Food Safety

Half of olive oils failed during CAFIA inspection

Published: 28 November 2022

Results of the inspection activitiy carried out by the Czech Agriculture and Food Inspection Authority (CAFIA) and focused on the quality of olive oils sold in the CR showed that a half of the assessed samples was non-compliant. The olive oils labelled  as “extra virgin” did not correspond to this category – in fact they were lower grade oils or had incorrect information on the labelling. One of the evaluated samples even fell under the category “lampante oil”, which must not be offered as a foodstuff.

The inspectors took a total of 20 samples of olive oils originating in different countries and available on the domestic market to perform an analysis. The aim of this CAFIA activity was to check whether extra virgin and virgin olive oils meet physical, chemical and sensory parameters laid down by Commission Regulation (EEC) 2568/91 and requirements of other regulations.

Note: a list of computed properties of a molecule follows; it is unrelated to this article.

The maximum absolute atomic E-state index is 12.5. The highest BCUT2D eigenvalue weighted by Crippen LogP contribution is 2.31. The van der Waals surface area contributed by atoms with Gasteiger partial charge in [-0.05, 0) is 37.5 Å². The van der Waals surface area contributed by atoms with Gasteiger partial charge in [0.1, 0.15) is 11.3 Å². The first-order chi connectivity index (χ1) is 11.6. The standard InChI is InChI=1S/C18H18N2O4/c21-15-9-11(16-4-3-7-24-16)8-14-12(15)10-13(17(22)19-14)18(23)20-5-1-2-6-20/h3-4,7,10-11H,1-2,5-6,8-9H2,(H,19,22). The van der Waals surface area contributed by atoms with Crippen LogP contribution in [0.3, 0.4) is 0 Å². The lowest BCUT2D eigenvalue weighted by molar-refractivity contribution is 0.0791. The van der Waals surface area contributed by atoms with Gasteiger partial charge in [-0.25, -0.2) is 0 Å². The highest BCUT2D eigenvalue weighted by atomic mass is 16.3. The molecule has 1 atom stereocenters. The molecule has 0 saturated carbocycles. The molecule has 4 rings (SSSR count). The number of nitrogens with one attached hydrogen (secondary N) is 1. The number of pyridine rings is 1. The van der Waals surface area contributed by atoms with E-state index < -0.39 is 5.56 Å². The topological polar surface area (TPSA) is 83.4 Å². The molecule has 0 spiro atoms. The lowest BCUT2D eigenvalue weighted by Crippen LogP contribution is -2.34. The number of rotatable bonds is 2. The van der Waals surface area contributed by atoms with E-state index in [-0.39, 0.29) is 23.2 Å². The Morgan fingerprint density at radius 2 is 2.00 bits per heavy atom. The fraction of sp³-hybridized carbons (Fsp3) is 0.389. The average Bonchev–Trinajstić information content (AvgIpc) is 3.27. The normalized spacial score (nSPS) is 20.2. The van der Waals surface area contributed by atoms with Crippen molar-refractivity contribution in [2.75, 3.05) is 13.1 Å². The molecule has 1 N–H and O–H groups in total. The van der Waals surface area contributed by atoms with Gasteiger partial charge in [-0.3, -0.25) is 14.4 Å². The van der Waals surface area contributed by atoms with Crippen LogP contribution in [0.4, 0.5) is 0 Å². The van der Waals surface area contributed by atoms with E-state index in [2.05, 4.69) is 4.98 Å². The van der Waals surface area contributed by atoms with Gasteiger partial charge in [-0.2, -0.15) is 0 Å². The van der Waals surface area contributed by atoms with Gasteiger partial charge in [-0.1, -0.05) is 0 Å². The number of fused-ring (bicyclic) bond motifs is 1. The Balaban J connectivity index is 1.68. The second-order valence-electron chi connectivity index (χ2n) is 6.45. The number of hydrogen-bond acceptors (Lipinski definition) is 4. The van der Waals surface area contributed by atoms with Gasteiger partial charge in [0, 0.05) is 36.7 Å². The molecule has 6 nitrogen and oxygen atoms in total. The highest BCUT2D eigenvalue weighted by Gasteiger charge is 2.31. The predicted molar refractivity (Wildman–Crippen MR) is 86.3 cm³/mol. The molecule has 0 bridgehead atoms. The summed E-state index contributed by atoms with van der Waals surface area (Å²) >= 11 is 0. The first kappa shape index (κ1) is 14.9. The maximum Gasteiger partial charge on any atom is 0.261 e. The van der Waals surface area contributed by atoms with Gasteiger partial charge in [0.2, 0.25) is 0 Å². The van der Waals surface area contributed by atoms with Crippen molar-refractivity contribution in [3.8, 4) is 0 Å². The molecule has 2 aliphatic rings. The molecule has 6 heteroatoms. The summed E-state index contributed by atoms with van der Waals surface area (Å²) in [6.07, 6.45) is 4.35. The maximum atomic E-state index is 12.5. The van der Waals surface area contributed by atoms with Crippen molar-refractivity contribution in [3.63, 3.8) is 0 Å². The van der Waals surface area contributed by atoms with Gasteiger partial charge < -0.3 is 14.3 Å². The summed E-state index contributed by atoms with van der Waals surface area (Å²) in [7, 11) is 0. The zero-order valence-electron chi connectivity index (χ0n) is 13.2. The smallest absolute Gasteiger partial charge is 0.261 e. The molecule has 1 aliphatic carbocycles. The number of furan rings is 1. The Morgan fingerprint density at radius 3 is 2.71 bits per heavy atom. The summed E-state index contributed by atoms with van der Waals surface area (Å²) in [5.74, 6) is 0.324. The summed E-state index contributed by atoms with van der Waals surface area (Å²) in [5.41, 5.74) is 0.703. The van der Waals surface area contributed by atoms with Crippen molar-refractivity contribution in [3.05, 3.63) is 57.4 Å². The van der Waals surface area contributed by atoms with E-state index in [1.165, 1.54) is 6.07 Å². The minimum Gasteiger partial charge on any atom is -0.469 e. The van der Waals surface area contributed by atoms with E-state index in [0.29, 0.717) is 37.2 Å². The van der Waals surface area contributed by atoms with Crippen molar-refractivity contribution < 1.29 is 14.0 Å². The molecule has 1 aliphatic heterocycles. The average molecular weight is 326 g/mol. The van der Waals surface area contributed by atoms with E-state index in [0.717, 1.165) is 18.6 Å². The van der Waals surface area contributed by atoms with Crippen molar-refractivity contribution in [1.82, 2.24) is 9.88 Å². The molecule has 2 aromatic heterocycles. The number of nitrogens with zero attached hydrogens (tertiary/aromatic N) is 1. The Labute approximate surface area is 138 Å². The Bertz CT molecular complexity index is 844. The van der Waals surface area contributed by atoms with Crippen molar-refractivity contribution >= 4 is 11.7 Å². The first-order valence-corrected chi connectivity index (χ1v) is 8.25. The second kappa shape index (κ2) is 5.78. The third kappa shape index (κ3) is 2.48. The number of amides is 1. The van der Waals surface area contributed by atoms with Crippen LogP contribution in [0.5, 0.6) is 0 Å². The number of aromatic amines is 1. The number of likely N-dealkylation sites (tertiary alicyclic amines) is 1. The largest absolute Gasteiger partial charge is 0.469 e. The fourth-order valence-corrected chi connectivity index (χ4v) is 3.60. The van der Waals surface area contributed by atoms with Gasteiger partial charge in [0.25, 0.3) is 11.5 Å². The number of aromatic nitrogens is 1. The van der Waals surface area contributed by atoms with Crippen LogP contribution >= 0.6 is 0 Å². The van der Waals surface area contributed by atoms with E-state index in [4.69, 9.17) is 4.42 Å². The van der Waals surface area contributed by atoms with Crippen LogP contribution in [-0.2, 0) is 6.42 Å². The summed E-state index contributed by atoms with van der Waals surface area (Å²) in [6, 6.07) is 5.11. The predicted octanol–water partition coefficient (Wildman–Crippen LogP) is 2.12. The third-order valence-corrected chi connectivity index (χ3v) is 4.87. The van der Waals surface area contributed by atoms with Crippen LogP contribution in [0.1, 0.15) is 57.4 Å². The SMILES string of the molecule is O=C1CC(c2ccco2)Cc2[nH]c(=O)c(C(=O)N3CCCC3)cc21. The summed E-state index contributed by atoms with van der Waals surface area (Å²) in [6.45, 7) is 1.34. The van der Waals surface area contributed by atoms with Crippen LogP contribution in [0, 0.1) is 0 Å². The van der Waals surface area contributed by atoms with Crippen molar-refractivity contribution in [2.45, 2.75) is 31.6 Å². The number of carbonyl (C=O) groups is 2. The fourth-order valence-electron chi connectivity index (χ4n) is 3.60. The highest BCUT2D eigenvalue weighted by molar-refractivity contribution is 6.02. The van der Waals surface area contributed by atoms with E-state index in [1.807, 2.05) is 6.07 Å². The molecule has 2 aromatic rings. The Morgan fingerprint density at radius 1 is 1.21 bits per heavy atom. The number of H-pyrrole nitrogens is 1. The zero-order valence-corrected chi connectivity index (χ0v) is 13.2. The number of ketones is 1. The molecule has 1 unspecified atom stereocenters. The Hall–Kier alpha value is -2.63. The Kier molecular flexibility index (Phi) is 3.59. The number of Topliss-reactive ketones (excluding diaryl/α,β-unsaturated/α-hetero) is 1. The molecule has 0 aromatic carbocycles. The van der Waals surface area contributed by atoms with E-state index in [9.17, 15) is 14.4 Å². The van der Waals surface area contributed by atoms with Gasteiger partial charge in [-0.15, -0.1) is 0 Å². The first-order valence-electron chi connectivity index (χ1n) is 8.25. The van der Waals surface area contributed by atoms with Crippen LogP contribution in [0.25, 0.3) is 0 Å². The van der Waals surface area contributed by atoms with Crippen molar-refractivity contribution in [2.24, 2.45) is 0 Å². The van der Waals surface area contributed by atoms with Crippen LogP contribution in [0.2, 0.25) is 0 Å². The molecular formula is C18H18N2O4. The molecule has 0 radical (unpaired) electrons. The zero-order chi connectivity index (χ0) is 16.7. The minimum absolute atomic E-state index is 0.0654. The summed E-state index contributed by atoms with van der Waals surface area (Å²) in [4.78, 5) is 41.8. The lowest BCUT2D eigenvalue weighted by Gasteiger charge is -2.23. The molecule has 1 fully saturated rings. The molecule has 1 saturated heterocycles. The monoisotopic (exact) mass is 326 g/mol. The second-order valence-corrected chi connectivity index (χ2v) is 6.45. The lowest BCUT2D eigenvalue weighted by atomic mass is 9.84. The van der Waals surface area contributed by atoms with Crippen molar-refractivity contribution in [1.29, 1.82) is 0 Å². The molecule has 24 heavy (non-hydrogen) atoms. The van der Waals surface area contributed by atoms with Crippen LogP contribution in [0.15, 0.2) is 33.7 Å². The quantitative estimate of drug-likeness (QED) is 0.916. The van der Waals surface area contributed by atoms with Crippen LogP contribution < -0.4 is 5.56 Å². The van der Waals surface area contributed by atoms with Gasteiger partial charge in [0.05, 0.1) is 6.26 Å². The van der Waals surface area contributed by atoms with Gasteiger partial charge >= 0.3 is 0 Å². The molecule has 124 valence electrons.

The analyses carried out by CAFIA in the accredited Laboratory of Olive Oil Tasting in Slovenia and in its own accredited laboratory confirmed that 5 samples were not “extra virgin” oils, as the producers stated on the labelling, but lower quality oils. Domestic consumers were thus misled by the false information on the labelling. The inspectors further found deficiencies in the labelling of 5 others oil samples.

CAFIA released an overview of all compliant and non-compliant samples on its website Food Pillory in the section Thematic inspections.

The results of inspections over several years show that olive oils imported into the Czech Republic often do not correspond to the declared category in terms of their characteristics and imply that importers underestimate the ability of supervisory bodies in the Czech Republic to assess the quality of olive oils. Although the Czech Republic is not a producing country of this type of foodstuffs, the level of inspections of olive oils in the country is carried out in accordance with the standards laid down by European legislation using accredited laboratories both at home and abroad.

CAFIA will continue to monitor the quality and safety of olive oils with the same intensity next year. CAFIA will also inform supervisory bodies in relevant countries of the non-compliant samples.

CAFIA ordered the sellers to withdraw the non-compliant lots from the market and will initiate an administrative procedure to impose fines.

Article by: Mgr. Pavel Kopřiva – CAFIA Spokesperson, phone: +420 542 426 633